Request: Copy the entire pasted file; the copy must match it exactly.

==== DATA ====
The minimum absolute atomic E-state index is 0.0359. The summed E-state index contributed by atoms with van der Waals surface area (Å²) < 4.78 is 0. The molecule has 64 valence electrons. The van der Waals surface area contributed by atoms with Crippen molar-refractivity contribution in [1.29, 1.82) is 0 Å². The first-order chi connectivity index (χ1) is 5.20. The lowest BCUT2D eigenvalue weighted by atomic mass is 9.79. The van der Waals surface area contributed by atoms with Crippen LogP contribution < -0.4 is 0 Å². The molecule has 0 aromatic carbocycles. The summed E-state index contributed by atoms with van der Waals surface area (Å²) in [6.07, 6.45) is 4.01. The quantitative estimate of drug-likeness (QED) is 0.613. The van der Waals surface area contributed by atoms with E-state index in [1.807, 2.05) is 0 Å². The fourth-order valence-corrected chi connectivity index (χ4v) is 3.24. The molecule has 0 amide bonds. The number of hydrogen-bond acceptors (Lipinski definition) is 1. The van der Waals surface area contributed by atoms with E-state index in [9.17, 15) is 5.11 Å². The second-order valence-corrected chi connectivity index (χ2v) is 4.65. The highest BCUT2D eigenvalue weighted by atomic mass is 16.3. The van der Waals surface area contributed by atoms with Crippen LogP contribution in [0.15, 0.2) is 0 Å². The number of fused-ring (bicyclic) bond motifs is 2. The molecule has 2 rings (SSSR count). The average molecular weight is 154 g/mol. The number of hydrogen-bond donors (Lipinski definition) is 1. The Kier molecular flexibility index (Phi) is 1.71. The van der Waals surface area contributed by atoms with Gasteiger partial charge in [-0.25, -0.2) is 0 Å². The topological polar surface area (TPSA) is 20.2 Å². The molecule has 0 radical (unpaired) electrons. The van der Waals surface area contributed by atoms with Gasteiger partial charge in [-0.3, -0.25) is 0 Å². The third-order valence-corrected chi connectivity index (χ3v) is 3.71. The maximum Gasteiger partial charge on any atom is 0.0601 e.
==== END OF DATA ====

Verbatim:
The minimum absolute atomic E-state index is 0.0359. The summed E-state index contributed by atoms with van der Waals surface area (Å²) < 4.78 is 0. The molecule has 64 valence electrons. The van der Waals surface area contributed by atoms with Crippen molar-refractivity contribution in [1.29, 1.82) is 0 Å². The first-order chi connectivity index (χ1) is 5.20. The lowest BCUT2D eigenvalue weighted by atomic mass is 9.79. The van der Waals surface area contributed by atoms with Crippen LogP contribution < -0.4 is 0 Å². The molecule has 0 aromatic carbocycles. The summed E-state index contributed by atoms with van der Waals surface area (Å²) in [6.07, 6.45) is 4.01. The quantitative estimate of drug-likeness (QED) is 0.613. The van der Waals surface area contributed by atoms with E-state index in [1.807, 2.05) is 0 Å². The fourth-order valence-corrected chi connectivity index (χ4v) is 3.24. The molecule has 0 amide bonds. The number of hydrogen-bond acceptors (Lipinski definition) is 1. The van der Waals surface area contributed by atoms with E-state index in [9.17, 15) is 5.11 Å². The second-order valence-corrected chi connectivity index (χ2v) is 4.65. The highest BCUT2D eigenvalue weighted by atomic mass is 16.3. The van der Waals surface area contributed by atoms with Crippen LogP contribution in [0.15, 0.2) is 0 Å². The number of fused-ring (bicyclic) bond motifs is 2. The molecule has 2 rings (SSSR count). The average molecular weight is 154 g/mol. The number of hydrogen-bond donors (Lipinski definition) is 1. The Kier molecular flexibility index (Phi) is 1.71. The van der Waals surface area contributed by atoms with Gasteiger partial charge in [-0.25, -0.2) is 0 Å². The topological polar surface area (TPSA) is 20.2 Å². The molecule has 0 radical (unpaired) electrons. The van der Waals surface area contributed by atoms with Gasteiger partial charge in [-0.3, -0.25) is 0 Å². The third-order valence-corrected chi connectivity index (χ3v) is 3.71. The maximum Gasteiger partial charge on any atom is 0.0601 e.